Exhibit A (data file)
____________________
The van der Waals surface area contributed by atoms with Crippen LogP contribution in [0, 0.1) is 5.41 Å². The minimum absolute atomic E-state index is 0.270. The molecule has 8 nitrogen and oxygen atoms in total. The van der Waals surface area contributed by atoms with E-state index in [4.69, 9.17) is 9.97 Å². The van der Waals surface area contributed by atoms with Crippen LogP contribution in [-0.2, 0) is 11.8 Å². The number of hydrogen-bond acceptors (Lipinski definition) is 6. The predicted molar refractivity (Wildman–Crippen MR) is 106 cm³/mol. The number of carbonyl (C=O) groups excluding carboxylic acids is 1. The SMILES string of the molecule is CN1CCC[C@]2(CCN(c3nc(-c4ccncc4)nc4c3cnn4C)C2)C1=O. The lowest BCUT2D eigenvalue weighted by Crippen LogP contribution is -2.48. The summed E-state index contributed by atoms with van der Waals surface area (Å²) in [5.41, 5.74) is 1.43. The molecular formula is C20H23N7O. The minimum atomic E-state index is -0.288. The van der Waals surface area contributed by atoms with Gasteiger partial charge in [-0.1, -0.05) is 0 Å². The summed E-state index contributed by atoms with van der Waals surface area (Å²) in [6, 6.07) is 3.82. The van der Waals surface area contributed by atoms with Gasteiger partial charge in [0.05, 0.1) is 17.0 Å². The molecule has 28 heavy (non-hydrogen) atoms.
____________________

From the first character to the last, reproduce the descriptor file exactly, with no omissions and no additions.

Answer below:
The van der Waals surface area contributed by atoms with Crippen LogP contribution in [0, 0.1) is 5.41 Å². The minimum absolute atomic E-state index is 0.270. The molecule has 8 nitrogen and oxygen atoms in total. The van der Waals surface area contributed by atoms with E-state index in [4.69, 9.17) is 9.97 Å². The van der Waals surface area contributed by atoms with Crippen LogP contribution in [-0.2, 0) is 11.8 Å². The number of hydrogen-bond acceptors (Lipinski definition) is 6. The predicted molar refractivity (Wildman–Crippen MR) is 106 cm³/mol. The number of carbonyl (C=O) groups excluding carboxylic acids is 1. The SMILES string of the molecule is CN1CCC[C@]2(CCN(c3nc(-c4ccncc4)nc4c3cnn4C)C2)C1=O. The lowest BCUT2D eigenvalue weighted by Crippen LogP contribution is -2.48. The summed E-state index contributed by atoms with van der Waals surface area (Å²) in [5.41, 5.74) is 1.43. The molecular formula is C20H23N7O. The minimum atomic E-state index is -0.288. The van der Waals surface area contributed by atoms with Gasteiger partial charge in [-0.1, -0.05) is 0 Å². The summed E-state index contributed by atoms with van der Waals surface area (Å²) in [6, 6.07) is 3.82. The van der Waals surface area contributed by atoms with Gasteiger partial charge in [0.05, 0.1) is 17.0 Å². The molecule has 28 heavy (non-hydrogen) atoms.